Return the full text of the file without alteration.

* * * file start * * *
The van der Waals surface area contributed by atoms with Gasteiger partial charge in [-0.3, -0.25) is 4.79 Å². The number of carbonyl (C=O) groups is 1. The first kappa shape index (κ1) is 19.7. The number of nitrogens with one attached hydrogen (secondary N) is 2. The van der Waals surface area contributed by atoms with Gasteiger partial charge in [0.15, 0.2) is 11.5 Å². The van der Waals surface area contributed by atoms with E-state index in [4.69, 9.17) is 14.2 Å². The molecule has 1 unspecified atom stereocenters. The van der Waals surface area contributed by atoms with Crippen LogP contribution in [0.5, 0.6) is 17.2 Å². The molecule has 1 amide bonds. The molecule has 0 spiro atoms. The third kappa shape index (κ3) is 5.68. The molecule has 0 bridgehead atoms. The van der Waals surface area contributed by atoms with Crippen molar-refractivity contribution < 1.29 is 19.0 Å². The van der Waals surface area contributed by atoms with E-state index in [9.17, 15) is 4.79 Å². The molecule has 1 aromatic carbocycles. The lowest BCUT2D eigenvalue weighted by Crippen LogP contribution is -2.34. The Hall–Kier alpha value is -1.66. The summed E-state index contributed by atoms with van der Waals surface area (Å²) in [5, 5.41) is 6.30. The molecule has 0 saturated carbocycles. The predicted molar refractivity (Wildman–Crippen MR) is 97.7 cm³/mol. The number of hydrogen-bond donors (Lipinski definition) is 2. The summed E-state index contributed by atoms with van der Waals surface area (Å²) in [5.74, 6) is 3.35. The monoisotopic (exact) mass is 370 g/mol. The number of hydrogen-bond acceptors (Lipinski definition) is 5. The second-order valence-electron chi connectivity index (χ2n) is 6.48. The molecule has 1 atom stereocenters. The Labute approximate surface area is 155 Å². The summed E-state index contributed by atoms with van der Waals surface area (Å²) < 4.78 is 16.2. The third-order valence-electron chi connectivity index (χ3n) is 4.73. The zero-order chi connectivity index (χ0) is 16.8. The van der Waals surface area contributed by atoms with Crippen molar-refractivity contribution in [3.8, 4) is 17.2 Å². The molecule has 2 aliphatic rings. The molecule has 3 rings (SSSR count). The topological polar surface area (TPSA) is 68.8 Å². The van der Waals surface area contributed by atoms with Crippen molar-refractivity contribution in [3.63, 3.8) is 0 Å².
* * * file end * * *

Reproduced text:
The van der Waals surface area contributed by atoms with Gasteiger partial charge in [-0.3, -0.25) is 4.79 Å². The number of carbonyl (C=O) groups is 1. The first kappa shape index (κ1) is 19.7. The number of nitrogens with one attached hydrogen (secondary N) is 2. The van der Waals surface area contributed by atoms with Gasteiger partial charge in [0.15, 0.2) is 11.5 Å². The van der Waals surface area contributed by atoms with E-state index in [4.69, 9.17) is 14.2 Å². The molecule has 1 unspecified atom stereocenters. The van der Waals surface area contributed by atoms with Crippen LogP contribution in [0.5, 0.6) is 17.2 Å². The molecule has 1 amide bonds. The molecule has 0 spiro atoms. The third kappa shape index (κ3) is 5.68. The molecule has 0 bridgehead atoms. The van der Waals surface area contributed by atoms with Crippen molar-refractivity contribution < 1.29 is 19.0 Å². The van der Waals surface area contributed by atoms with E-state index in [9.17, 15) is 4.79 Å². The molecule has 1 aromatic carbocycles. The lowest BCUT2D eigenvalue weighted by Crippen LogP contribution is -2.34. The Hall–Kier alpha value is -1.66. The summed E-state index contributed by atoms with van der Waals surface area (Å²) in [5, 5.41) is 6.30. The molecule has 0 saturated carbocycles. The predicted molar refractivity (Wildman–Crippen MR) is 97.7 cm³/mol. The number of hydrogen-bond donors (Lipinski definition) is 2. The summed E-state index contributed by atoms with van der Waals surface area (Å²) in [5.74, 6) is 3.35. The monoisotopic (exact) mass is 370 g/mol. The number of hydrogen-bond acceptors (Lipinski definition) is 5. The second-order valence-electron chi connectivity index (χ2n) is 6.48. The molecule has 1 atom stereocenters. The Labute approximate surface area is 155 Å². The summed E-state index contributed by atoms with van der Waals surface area (Å²) < 4.78 is 16.2. The third-order valence-electron chi connectivity index (χ3n) is 4.73. The zero-order chi connectivity index (χ0) is 16.8. The van der Waals surface area contributed by atoms with Crippen molar-refractivity contribution in [3.8, 4) is 17.2 Å². The molecule has 2 aliphatic rings. The molecule has 3 rings (SSSR count). The topological polar surface area (TPSA) is 68.8 Å². The van der Waals surface area contributed by atoms with Crippen molar-refractivity contribution in [3.63, 3.8) is 0 Å².